• Eight marble busts that represent some of the most important parliamentarians in history, namely the bust of the Duke of Palmela by António Cerqueira, the bust of Dom Guilherme, the bust of the Duke of Terceira by Manuel Bordalo Pinheiro, the bust of Conde do Lavradio by Miguel Santos, the bust of Duque de Loulé by Simões de Almeida, uncle, and the bust of Fontes Pereira de Melo by Simões de Almeida nephew
  • Table of the Presidency of the Assembly of the Republic with two bas-reliefs that include portraits of the Duke of Palmela and Dom Guilherme, Cardinal Patriarca de Lisboa, by Anatole Camels;
  • Portrait of King Dom Luís (1838-1889) by José Rodrigues (1828-1887).

Gallery of Presidents with emphasis on portraits painted in oil. Portrait of the President of the Constituent Assembly Henrique de Barros (1904-2000), by Pedro Girão and portraits of the twelve former Presidents of the Assembly of the Republic, namely: portrait of Vasco da Gama Fernandes, portrait of Teófilo Carvalho dos Santos, by Pedro Girão, portrait by Leonardo Ribeiro de Almeida, by Fernando Alves de Sousa, portrait by Francisco Oliveira Dias, by Maria Antónia Machado, portrait by Manuel Tito de Morais, by Pinheiro de Santa Maria, portrait by Fernando Amaral , by Fernando Alves de Sousa, portrait by Victo Crespo, by Maluda, portrait by António Barbosa de Melo, by Ana Duarte de Almeida, portrait by António Almeida Santos, by António Macedo, portrait by João Bosco Mota Amaral, by João Cruz Rosa, portrait by Jaime Gama, by Isabel Garcia and portrait by Maria da Assunção Esteves, by Isabel Guerra Peñamaria

Visiting Room of the President of the Assembly of the Republic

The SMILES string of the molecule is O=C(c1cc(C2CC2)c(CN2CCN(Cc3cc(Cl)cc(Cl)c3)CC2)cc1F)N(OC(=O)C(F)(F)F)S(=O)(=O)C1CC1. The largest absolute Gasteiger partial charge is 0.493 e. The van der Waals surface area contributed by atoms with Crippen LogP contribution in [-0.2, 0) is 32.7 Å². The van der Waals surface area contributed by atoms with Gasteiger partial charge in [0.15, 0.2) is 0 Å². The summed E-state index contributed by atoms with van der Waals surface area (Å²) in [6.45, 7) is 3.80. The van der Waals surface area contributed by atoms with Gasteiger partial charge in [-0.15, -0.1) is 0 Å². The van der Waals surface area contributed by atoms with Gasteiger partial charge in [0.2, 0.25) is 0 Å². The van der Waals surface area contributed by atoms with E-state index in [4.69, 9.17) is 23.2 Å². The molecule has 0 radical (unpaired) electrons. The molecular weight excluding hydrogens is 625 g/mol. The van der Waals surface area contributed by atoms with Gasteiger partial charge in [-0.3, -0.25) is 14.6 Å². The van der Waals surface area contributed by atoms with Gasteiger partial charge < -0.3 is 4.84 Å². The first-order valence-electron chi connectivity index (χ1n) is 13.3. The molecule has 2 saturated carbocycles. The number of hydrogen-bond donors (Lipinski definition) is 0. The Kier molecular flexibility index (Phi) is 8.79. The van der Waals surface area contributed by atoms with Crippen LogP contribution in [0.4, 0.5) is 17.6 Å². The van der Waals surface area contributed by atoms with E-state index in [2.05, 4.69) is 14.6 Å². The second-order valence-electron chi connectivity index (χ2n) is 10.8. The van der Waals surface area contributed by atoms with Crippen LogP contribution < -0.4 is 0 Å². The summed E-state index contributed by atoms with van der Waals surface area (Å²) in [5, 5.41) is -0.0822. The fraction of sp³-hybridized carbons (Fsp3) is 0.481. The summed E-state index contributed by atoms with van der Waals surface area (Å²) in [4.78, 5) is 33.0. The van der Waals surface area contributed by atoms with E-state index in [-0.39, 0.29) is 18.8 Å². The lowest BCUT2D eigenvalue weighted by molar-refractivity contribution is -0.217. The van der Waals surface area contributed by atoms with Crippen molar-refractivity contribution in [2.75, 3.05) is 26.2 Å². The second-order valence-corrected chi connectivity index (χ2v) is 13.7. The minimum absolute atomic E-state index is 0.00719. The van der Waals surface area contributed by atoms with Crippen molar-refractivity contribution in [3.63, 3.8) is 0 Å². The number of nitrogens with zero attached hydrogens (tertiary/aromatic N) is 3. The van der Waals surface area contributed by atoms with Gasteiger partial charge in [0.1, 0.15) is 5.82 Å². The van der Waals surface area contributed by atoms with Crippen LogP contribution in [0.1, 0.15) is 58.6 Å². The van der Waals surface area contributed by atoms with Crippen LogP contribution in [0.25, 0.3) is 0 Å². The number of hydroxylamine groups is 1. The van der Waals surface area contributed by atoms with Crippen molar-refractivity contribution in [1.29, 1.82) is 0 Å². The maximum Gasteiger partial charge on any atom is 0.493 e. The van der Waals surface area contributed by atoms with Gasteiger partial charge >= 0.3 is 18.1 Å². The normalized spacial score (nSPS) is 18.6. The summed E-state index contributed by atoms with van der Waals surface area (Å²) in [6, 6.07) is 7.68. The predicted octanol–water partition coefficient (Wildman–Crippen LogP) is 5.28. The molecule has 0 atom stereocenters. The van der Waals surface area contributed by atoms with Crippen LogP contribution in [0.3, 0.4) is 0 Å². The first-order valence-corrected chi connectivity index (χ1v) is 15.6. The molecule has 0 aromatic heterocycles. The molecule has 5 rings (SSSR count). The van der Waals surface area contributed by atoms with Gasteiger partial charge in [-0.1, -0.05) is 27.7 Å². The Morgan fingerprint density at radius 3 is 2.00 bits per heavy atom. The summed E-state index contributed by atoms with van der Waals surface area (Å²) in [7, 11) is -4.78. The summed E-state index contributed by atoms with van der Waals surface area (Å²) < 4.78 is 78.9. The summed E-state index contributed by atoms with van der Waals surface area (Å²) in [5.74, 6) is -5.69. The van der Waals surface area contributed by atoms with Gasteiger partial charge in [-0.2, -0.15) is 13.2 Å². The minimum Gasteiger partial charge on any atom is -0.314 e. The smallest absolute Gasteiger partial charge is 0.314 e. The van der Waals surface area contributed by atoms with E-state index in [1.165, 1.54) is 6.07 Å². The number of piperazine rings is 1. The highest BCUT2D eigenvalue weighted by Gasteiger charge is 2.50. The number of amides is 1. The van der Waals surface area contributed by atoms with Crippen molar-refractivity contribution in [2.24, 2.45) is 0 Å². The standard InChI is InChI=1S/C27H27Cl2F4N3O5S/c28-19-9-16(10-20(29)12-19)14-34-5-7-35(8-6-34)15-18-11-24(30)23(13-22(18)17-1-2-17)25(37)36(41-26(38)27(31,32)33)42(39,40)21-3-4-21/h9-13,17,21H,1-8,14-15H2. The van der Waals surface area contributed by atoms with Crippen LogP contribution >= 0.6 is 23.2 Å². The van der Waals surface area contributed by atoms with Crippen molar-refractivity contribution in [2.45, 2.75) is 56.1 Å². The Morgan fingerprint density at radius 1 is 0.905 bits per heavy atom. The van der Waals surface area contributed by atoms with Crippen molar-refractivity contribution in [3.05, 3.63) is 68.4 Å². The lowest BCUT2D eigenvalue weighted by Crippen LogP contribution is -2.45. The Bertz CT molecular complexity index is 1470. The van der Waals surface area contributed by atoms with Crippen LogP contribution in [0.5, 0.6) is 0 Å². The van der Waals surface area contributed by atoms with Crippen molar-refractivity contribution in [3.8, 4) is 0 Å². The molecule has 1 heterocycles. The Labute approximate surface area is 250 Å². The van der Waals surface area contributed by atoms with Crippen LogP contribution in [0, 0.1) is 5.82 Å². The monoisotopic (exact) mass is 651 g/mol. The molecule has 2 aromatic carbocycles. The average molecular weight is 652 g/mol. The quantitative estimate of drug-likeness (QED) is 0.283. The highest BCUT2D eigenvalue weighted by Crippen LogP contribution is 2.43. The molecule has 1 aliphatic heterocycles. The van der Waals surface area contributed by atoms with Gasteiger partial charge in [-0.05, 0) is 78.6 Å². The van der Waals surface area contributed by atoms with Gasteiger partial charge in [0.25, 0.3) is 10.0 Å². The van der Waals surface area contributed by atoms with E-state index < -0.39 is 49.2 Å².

Visiting Room of the President of the Assembly of the Republic with emphasis on:

  • Portrait of King Dom Carlos I (1863-1908) by José Malhoa
  • Arraiolos rug embroidered especially for the living room

Noble Hall of the São Bento Palace

The Salão Nobre is currently used for official receptions, it was formerly the place where the high choir of the church of the Monastery of São Bento was located, having been built during the 1940s. The Salão Nobre was designed by Pardal Monteiro and features the following points of interest:

  • Seven paintings by Adriano Sousa Lopes’ office representing figures and events of the Portuguese Discoveries, namely the delivery of the plan for the realization of the Discoveries by Infante Dom Henrique to the captain of the Navy, the Tomada de Ceuta de 1415, the passage of Diogo Cão through the mouth of the river Zaire, the passage of the Cape of Good Hope by Bartolomeu Dias, the discovery of Brazil by Pedro Álvares Cabral in 1500, the conquest of Malacca by Dom Afonso de Albuquerque (1453-1515) and the reception of Vasco da Gama by the emissaries of Samorim